|Publication number||US6454470 B1|
|Application number||US 09/652,487|
|Publication date||Sep 24, 2002|
|Filing date||Aug 31, 2000|
|Priority date||Aug 31, 2000|
|Publication number||09652487, 652487, US 6454470 B1, US 6454470B1, US-B1-6454470, US6454470 B1, US6454470B1|
|Inventors||Robert Dwarkin, Gregg Rapala|
|Original Assignee||Stratos Lightwave, Inc.|
|Export Citation||BiBTeX, EndNote, RefMan|
|Patent Citations (14), Non-Patent Citations (1), Referenced by (63), Classifications (8), Legal Events (6)|
|External Links: USPTO, USPTO Assignment, Espacenet|
The present invention relates generally to optoelectronic interconnect modules for fiber optic communications. The present invention relates more specifically to an optoelectronic interconnect module enabling an optical transmitting or receiving semiconductor die to be mounted to a substrate with an optical axis perpendicular to an optical ferrule mounted to the optoelectronic interconnect module.
Ultrafast optoelectronic transmitters are utilized in data communications systems wherein optical beams are modulated with electronic binary data pulses. The electronic pulses are conveyed by means of metallic conductors to a light-emitting semiconductor device, the modulated output of which may be transmitted over optical media (i.e., fiber optic cables).
Optoelectronic interconnect modules or optical subassemblies may be configured for direct mounting to a circuit substrate or a printed circuit board within the host system. In this arrangement, contact pins extend from the module and are typically soldered directly to contact points on the printed circuit board. The module is usually mounted near the edge of the printed circuit board such that the optical end of the module will protrude through a slot in an adjacent metal faceplate that may be mounted to the metal chassis of the host system.
A transceiver module includes provisions for connecting the module to an optical transfer medium such as a fiber optic cable. A typical arrangement, common to 1×9 modules, is to provide a transceiver module having an SC-duplex fiber optic connector receptacle integrally formed at the optical end of the module. The SC-duplex receptacle is configured to receive an SC-duplex connector in order to couple a pair of optical fibers to the optoelectronic interconnect module. A first optical fiber carries optical signals transmitted by the module, while a second optical fiber carries optical signals to be received by the module.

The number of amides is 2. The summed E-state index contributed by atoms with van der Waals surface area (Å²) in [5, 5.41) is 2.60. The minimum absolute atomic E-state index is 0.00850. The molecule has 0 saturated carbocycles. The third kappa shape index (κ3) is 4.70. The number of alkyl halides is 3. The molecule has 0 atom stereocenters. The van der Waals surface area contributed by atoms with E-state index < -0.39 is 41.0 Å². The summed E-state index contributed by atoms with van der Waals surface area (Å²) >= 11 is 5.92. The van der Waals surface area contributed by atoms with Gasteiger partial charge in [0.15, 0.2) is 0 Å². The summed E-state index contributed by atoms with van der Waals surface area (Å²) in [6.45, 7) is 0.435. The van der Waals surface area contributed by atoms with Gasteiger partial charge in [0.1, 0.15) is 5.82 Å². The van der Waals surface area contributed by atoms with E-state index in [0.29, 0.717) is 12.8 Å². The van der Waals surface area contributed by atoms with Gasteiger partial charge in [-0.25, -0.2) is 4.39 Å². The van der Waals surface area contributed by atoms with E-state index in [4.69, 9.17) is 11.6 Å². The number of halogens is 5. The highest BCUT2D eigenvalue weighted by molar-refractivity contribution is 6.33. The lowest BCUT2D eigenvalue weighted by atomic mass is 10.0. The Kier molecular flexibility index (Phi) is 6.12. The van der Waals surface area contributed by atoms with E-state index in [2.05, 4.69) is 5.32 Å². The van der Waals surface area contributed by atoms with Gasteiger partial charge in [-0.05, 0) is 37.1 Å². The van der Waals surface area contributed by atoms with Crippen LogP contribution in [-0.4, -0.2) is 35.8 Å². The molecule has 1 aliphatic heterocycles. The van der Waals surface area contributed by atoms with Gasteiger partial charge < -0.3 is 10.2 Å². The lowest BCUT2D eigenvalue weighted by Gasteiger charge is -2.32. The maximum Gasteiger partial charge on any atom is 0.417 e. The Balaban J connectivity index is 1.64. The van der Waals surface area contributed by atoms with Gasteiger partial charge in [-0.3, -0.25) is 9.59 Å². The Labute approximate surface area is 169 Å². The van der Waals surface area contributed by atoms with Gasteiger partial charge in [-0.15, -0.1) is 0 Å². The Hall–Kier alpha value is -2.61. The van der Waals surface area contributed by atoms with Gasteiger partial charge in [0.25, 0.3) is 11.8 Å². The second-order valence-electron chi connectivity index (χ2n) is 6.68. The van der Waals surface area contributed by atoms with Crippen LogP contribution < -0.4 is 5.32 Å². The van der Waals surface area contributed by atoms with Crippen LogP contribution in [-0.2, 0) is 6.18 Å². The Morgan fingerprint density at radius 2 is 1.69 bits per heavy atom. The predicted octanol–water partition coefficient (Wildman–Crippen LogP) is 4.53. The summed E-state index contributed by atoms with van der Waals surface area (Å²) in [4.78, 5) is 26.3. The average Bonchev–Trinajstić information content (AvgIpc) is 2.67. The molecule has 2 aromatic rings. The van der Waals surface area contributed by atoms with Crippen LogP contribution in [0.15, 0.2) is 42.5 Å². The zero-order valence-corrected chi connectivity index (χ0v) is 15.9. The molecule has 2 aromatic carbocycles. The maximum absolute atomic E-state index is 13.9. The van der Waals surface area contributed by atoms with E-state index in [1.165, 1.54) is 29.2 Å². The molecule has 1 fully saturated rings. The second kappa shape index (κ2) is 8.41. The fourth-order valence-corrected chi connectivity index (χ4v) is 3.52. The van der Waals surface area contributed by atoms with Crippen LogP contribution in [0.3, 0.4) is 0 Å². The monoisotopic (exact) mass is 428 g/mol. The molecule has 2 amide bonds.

Ultrafast optoelectronic transceivers are capable of transmitting serial bit streams at rates above 10 Gbps. At these high data rates, electronic components and circuitry within the module are prone to generate undesired emissions and create electromagnetic interference with the surrounding equipment. Therefore, care must be taken to prevent spurious emissions from escaping from the module housing and disrupting the operation of nearby devices. Furthermore, electrical connections should be planar or straight to minimize signal distortion.
With reference to FIG. 1, a first embodiment of a prior art optoelectronic interconnect module is presented. The optoelectronic transceiver module 10 is inserted within the host chassis 12. The module 10 includes a metallic or metallized connector clip having a first prong 14 and a second prong 15 for receiving and retaining a fiber optic connector. Aligned concentrically within the connector clip 14, 15 is an optical subassembly. The optical subassembly includes an optical housing 16, optical lens 24, an annular mounting surface 32, an alignment ring 34, and an optoelectronic package 26. The external end of the optical housing 16 defines a ferrule bore 18 configured to receive a fiber optic connector ferrule 20 which aligns the optical fiber 22 carried within the ferrule 20 with the optoelectronic device contained within the optoelectronic package 26.